ABSTRACT: The worldwide spread of a novel influenza A (H1N1) virus in 2009 showed that influenza remains a significant health threat, even for individuals in the prime of life. This paper focuses on the unusually high young adult mortality observed during the Spanish flu pandemic of 1918. Using historical records from Canada and the U.S., we report a peak of mortality at the exact age of 28 during the pandemic and argue that this increased mortality resulted from an early life exposure to influenza during the previous Russian flu pandemic of 1889-90. We posit that in specific instances, development of immunological memory to an influenza virus strain in early life may lead to a dysregulated immune response to antigenically novel strains encountered in later life, thereby increasing the risk of death. Exposure during critical periods of development could also create holes in the T cell repertoire and impair fetal maturation in general, thereby increasing mortality from infectious diseases later in life. Knowledge of the age-pattern of susceptibility to mortality from influenza could improve crisis management during future influenza pandemics.
    PLoS ONE 01/2013; 8(8):e69586. · 3.73 Impact Factor
  • Source
    [show abstract] [hide abstract]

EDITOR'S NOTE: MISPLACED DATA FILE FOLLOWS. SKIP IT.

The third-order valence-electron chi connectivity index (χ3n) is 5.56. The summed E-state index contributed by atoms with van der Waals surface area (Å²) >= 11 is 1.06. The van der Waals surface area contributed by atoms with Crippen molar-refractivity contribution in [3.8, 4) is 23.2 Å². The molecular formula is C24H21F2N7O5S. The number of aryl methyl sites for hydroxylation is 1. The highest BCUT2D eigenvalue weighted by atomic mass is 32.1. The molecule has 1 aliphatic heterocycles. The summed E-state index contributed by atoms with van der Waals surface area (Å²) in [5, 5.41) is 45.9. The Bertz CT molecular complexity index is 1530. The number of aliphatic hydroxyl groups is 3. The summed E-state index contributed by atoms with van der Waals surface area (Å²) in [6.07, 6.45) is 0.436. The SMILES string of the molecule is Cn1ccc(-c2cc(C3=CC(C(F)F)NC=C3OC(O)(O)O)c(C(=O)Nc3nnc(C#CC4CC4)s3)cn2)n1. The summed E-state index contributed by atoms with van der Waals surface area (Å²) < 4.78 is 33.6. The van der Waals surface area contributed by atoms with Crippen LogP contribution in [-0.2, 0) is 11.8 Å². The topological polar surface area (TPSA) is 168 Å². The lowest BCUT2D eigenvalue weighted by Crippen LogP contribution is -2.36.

ABSTRACT: Human rhinoviruses (HRV) are associated with upper and lower respiratory illnesses, including severe infections causing hospitalization in both children and adults. Although the clinical significance of HRV infections is now well established, no detailed investigation of the immune response against HRV has been performed. The purpose of this study was to assess the IgG1 antibody response to the three known HRV species, HRV-A, -B and -C in healthy subjects. Recombinant polypeptides of viral capsid protein 1 (VP1) from two genotypes of HRV-A, -B and -C were expressed as glutathione S-transferase (GST) fusion proteins and purified by affinity and then size exclusion chromatography. The presence of secondary structures similar to the natural antigens was verified by circular dichroism analysis. Total and species-specific IgG1 measurements were quantitated by immunoassays and immunoabsorption using sera from 63 healthy adults. Most adult sera reacted with the HRV VP1 antigens, at high titres. As expected, strong cross-reactivity between HRV genotypes of the same species was found. A high degree of cross-reactivity between different HRV species was also evident, particularly between HRV-A and HRV-C. Immunoabsorption studies revealed HRV-C specific titres were markedly and significantly lower than the HRV-A and HRV-B specific titres (P<0.0001). A truncated construct of HRV-C VP1 showed greater specificity in detecting anti-HRV-C antibodies. High titres of IgG1 antibody were bound by the VP1 capsid proteins of HRV-A, -B and -C, but for the majority of people, a large proportion of the antibody to HRV-C was cross-reactive, especially to HRV-A. The improved specificity found for the truncated HRV-C VP1 indicates species-specific and cross-reactive regions could be defined.
    PLoS ONE 01/2013; 8(8):e70552. · 3.73 Impact Factor